Seeing Lotsu in his prime, chatting with Ato Habulan, and applauding Junyee at his book launch all left me warmly reassured that—even and especially in these terror-stricken times—art, like music as the poet Congreve put it, “hath charms to soothe the savage breast, to soften rocks, or bend the knotted oak.”

Penman No. 103: Too Much Drama

Penman for Monday, June 30, 2014

IN MY other life as a dramatist, which came to an end some years ago, I wrote about a dozen plays for the stage and more than twice as many television plays and screenplays, mostly for the late Lino Brocka. Lino and I happily turned out double-hanky tearjerkers with such rousingly commercial titles (which someone presumably from the marketing department thought up) as Kailan Mahuhugasan ang Kasalanan, Ano ang Kulay ng Mukha ng Diyos, Maging Akin Ka Lamang, Miguelito, ang Batang Rebelde, and my very first one, back in 1977, Tahan Na, Empoy, Tahan.

I may have stopped writing drama to focus on fiction and nonfiction, but now and then the old skills get a workout. I’ve always said that there’s no better training for a writer of fiction than to have been a playwright, because playwriting teaches dramatic economy—how to set up a scene, how to get the most out of your characters, how to use dialogue effectively (meaning, at its most complex, how to get your characters to say things they don’t mean, or to mean things they can’t say).

Last week, I said as much again to a group of writers and program analysts from a TV network who wanted to see how writers think. I told them that drama’s to be found not only in filmscripts or on the set—it’s all around us, taking place quietly in some fastfood joint or some bus stop or some hospital ward; the writer’s task is to see that drama, to palpate it from the tedium of everyday life, and to sharpen and brighten its edges so others can see the extraordinary in otherwise ordinary moments.

We’ll save the rest of the drama lesson for another day; I bring this up only to establish my bona fides when it comes to talking about drama, and about my thesis today, which is that—even for a writer of melodrama, for which I make no excuses—there seems to be entirely too much drama around us these days, or theater if you will. (There’s a subtle difference, if you think of drama as the situation and of theater as its enactment on some kind of stage.)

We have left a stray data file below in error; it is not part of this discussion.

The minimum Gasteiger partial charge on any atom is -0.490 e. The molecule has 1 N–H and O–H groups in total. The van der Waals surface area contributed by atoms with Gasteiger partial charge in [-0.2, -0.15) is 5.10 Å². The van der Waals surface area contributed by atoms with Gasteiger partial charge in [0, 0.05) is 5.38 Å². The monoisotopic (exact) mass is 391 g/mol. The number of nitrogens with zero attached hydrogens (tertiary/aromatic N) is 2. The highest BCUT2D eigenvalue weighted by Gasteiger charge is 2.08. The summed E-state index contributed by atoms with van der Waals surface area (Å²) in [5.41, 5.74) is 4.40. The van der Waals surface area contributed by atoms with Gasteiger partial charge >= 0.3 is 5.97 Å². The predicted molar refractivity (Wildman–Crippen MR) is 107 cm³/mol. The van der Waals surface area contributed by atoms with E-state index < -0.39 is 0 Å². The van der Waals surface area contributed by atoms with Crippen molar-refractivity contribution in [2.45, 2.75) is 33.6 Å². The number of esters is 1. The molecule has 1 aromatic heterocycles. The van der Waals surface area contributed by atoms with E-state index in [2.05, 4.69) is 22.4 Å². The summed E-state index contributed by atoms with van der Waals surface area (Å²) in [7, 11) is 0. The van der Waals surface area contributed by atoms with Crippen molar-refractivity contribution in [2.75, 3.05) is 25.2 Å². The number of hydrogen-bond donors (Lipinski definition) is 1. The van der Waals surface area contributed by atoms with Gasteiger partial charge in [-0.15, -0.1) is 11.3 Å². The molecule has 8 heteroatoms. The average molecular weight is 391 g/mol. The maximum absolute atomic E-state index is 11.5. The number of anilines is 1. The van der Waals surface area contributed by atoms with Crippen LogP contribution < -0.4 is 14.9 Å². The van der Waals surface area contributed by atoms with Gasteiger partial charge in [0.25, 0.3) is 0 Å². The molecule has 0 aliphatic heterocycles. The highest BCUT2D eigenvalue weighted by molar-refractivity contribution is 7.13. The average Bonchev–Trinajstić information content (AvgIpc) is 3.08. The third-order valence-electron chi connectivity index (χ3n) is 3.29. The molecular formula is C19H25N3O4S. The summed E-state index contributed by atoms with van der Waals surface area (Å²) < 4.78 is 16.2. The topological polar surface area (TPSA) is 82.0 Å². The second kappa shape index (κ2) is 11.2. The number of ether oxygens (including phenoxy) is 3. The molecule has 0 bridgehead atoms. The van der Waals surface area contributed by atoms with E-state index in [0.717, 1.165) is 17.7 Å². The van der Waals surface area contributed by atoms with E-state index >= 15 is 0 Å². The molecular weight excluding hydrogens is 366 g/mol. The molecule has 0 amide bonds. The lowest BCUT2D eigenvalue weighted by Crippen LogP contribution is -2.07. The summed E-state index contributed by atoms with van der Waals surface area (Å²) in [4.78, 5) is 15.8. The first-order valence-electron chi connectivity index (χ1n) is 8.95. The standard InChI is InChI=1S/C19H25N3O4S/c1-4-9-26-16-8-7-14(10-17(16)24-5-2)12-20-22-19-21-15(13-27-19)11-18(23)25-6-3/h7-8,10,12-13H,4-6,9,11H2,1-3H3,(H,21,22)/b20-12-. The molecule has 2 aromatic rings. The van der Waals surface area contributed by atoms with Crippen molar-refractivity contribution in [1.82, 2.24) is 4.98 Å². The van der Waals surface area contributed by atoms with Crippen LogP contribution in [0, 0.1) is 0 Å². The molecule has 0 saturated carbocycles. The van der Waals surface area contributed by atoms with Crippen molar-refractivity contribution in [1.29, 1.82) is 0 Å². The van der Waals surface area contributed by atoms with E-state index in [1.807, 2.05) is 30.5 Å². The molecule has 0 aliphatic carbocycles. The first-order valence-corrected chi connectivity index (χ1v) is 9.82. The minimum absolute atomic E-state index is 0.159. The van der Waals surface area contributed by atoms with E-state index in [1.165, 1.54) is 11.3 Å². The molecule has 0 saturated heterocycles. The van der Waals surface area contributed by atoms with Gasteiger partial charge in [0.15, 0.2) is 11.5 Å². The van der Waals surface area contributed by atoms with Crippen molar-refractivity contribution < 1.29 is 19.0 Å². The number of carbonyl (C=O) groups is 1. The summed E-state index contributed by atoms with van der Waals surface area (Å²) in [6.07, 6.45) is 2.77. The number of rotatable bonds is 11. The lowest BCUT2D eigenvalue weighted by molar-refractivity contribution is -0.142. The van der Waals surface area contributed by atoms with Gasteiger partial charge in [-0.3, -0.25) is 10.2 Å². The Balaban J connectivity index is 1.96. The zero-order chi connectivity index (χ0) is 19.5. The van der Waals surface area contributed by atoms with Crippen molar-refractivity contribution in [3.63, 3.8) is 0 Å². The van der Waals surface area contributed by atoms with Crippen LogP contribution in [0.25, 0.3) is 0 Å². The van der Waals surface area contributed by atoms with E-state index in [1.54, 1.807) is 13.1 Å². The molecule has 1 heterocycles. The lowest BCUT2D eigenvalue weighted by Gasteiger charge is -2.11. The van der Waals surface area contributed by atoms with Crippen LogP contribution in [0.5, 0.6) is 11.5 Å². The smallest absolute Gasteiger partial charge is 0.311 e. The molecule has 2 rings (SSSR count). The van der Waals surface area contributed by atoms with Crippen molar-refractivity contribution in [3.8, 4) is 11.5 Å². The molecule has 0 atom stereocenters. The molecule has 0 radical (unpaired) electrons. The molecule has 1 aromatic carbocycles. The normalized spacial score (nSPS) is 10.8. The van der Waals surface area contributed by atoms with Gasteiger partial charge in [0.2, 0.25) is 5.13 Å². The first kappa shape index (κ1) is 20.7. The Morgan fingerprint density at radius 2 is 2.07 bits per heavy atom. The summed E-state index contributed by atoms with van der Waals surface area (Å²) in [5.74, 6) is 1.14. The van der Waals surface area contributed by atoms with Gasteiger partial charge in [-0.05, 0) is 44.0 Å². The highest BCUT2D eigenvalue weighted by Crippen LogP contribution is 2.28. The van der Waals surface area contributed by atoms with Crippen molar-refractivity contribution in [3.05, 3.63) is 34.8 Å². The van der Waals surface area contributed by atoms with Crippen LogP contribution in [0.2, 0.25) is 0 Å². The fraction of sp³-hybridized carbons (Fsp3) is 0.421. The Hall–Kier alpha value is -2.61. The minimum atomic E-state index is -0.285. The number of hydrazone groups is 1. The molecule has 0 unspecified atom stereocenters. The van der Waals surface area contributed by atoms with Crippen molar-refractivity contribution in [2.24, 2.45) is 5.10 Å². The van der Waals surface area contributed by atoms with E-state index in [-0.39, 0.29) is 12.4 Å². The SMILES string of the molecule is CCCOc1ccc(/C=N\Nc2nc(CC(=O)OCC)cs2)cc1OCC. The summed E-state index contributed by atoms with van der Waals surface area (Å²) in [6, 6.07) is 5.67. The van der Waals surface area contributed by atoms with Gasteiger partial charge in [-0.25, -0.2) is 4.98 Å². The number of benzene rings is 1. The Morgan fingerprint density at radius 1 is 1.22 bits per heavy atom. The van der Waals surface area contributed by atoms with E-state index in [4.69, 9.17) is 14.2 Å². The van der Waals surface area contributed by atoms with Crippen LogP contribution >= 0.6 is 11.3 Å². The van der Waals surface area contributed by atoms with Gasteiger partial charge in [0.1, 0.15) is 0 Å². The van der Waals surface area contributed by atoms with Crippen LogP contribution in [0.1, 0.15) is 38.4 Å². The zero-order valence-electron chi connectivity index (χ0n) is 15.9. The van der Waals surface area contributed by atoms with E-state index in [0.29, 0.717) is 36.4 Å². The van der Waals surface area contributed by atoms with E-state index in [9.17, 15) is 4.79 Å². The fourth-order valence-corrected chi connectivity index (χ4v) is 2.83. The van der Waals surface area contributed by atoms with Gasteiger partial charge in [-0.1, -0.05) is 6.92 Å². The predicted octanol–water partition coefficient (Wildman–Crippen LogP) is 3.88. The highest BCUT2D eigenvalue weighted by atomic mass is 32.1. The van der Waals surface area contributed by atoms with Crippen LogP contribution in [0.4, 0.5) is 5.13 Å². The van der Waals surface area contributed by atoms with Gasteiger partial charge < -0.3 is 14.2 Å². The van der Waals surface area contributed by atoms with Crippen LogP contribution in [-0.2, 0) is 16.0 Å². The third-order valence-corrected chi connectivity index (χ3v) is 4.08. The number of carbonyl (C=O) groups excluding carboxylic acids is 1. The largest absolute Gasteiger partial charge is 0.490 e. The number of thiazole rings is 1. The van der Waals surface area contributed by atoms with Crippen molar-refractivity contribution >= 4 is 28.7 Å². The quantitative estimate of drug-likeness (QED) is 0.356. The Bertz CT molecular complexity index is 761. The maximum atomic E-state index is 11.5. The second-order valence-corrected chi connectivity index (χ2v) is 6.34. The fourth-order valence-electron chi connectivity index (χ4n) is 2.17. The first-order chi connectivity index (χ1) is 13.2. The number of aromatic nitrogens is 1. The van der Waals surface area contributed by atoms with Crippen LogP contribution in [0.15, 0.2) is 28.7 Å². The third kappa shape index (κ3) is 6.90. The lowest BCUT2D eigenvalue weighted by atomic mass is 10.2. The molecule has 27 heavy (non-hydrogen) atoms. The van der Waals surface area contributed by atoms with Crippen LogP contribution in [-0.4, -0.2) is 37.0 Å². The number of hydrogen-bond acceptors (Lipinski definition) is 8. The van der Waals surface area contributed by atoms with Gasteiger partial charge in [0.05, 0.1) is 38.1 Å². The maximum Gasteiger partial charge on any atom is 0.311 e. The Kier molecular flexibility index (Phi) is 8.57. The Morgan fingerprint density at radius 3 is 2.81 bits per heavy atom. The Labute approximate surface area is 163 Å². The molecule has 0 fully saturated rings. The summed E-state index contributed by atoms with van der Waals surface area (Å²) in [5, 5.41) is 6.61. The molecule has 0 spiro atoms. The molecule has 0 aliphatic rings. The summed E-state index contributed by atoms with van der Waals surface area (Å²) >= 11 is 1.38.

Case in point: I’m sure I’m not the only one who’s sick not only of Senator Bong Revilla’s whinings about the heat in his room at the “custodial center” (it’s not even a real prison, for Pete’s sake), but also of how the media has fussed over it like it was a real news story (“Can Congresswoman Lani make it back from Greenhills in 15 minutes with the air cooler? That’s all the time she has before visiting hours end!” said one radio reporter breathlessly.) My totally un-PC prescription? Give him the fan, give him whatever creature comfort he wants, but reduce his cell to about a third of its size and keep that one window, from which I hope he sees a mall, or something with lots of people and traffic in it. There’s no better reminder of what prison means than limited space and movement, no matter what you may have with you. (I remember watching a Marlboro neon sign blink at me on the far side of martial law prison, back in 1973; that was torture.)

Senator Jinggoy Estrada’s departure for the custodial center was only slightly less theatrical, thanks again to the media who couldn’t get enough of the father-and-son story being played out in all of its bitter if obvious irony. Of course we expected the family to bond around Jinggoy, and for tears to be shed; that’s any family’s natural privilege, and its natural response. Indeed what underwhelmed me, from my dramatist’s standpoint, was how predictable everything was from start to finish, especially the inevitable “Mayor Erap, ano’ng nararamdaman ninyo sa pagkakakulong ng inyong anak?” I wanted to scream, “E ano pa?”

I can just see the video highlights from these staged “surrenders” figuring in these politicos’ next campaigns: the prayers in church, the mug shots, the hugs and waves from distraught spouses, parents, and kids; the cell doors closing, as the music goes up and under, before we hear a murmured voice-over: “May bukas pa….”

Case in point Number 2: Sometimes silence is drama; when your wife refuses to explain why she doesn’t want to talk to you, that’s drama. When the Palace refuses to explain why it dropped Nora Aunor from the list of National Artist awardees, that’s drama. All President Noynoy’s spokesmen could say was “It’s the President’s prerogative….”, which is exactly what we heard from President Gloria’s spokesmen a few years ago, the only difference being that she made dagdag, while Noynoy made bawas. I did read something about Nora’s exclusion being “in the national interest,” but it boggles the mind to figure out exactly what that means. I can understand defending the Spratlys and Scarborough Shoal as being “in the national interest”; I can even understand rooting for Manny Pacquiao on fight day—temporarily setting all his other quirks and antics aside—as being “in the national interest.” But dropping Nora?